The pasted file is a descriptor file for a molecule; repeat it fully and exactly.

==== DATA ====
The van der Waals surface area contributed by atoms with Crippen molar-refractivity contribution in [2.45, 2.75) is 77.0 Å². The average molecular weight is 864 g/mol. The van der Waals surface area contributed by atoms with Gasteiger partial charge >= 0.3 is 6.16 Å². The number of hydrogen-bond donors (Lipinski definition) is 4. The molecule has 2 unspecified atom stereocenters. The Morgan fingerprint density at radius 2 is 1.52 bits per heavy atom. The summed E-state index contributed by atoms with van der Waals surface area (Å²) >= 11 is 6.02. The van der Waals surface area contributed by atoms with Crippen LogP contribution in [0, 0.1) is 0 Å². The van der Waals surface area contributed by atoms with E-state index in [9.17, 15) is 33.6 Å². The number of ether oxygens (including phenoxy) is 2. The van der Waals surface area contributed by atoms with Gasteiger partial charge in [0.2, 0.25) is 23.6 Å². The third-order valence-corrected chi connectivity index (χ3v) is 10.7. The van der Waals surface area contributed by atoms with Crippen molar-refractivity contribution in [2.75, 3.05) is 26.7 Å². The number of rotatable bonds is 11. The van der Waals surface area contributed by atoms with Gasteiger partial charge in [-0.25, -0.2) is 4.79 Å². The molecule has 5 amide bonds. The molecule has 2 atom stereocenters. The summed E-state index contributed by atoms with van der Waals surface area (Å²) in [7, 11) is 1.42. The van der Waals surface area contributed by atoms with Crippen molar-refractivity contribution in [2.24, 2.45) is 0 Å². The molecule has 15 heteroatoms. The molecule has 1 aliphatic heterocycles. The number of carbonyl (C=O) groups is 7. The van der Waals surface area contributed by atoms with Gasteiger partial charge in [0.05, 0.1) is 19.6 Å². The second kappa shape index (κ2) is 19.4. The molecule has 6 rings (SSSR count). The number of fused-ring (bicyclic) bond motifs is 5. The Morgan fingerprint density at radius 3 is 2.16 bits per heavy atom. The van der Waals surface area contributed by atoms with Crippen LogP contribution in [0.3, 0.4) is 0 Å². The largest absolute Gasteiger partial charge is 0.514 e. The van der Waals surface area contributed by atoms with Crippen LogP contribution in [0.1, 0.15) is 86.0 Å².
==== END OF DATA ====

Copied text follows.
The van der Waals surface area contributed by atoms with Crippen molar-refractivity contribution in [2.45, 2.75) is 77.0 Å². The average molecular weight is 864 g/mol. The van der Waals surface area contributed by atoms with Gasteiger partial charge >= 0.3 is 6.16 Å². The number of hydrogen-bond donors (Lipinski definition) is 4. The molecule has 2 unspecified atom stereocenters. The Morgan fingerprint density at radius 2 is 1.52 bits per heavy atom. The summed E-state index contributed by atoms with van der Waals surface area (Å²) >= 11 is 6.02. The van der Waals surface area contributed by atoms with Crippen LogP contribution in [0, 0.1) is 0 Å². The van der Waals surface area contributed by atoms with E-state index in [9.17, 15) is 33.6 Å². The number of ether oxygens (including phenoxy) is 2. The van der Waals surface area contributed by atoms with Gasteiger partial charge in [0.2, 0.25) is 23.6 Å². The third-order valence-corrected chi connectivity index (χ3v) is 10.7. The van der Waals surface area contributed by atoms with Crippen molar-refractivity contribution in [2.75, 3.05) is 26.7 Å². The number of rotatable bonds is 11. The van der Waals surface area contributed by atoms with Gasteiger partial charge in [-0.25, -0.2) is 4.79 Å². The molecule has 5 amide bonds. The molecule has 2 atom stereocenters. The summed E-state index contributed by atoms with van der Waals surface area (Å²) in [7, 11) is 1.42. The van der Waals surface area contributed by atoms with Crippen molar-refractivity contribution in [2.24, 2.45) is 0 Å². The molecule has 15 heteroatoms. The molecule has 1 aliphatic heterocycles. The number of carbonyl (C=O) groups is 7. The van der Waals surface area contributed by atoms with Gasteiger partial charge in [0.05, 0.1) is 19.6 Å². The second kappa shape index (κ2) is 19.4. The molecule has 6 rings (SSSR count). The number of fused-ring (bicyclic) bond motifs is 5. The Morgan fingerprint density at radius 3 is 2.16 bits per heavy atom. The van der Waals surface area contributed by atoms with Crippen LogP contribution in [0.3, 0.4) is 0 Å². The largest absolute Gasteiger partial charge is 0.514 e. The van der Waals surface area contributed by atoms with Crippen LogP contribution in [0.1, 0.15) is 86.0 Å².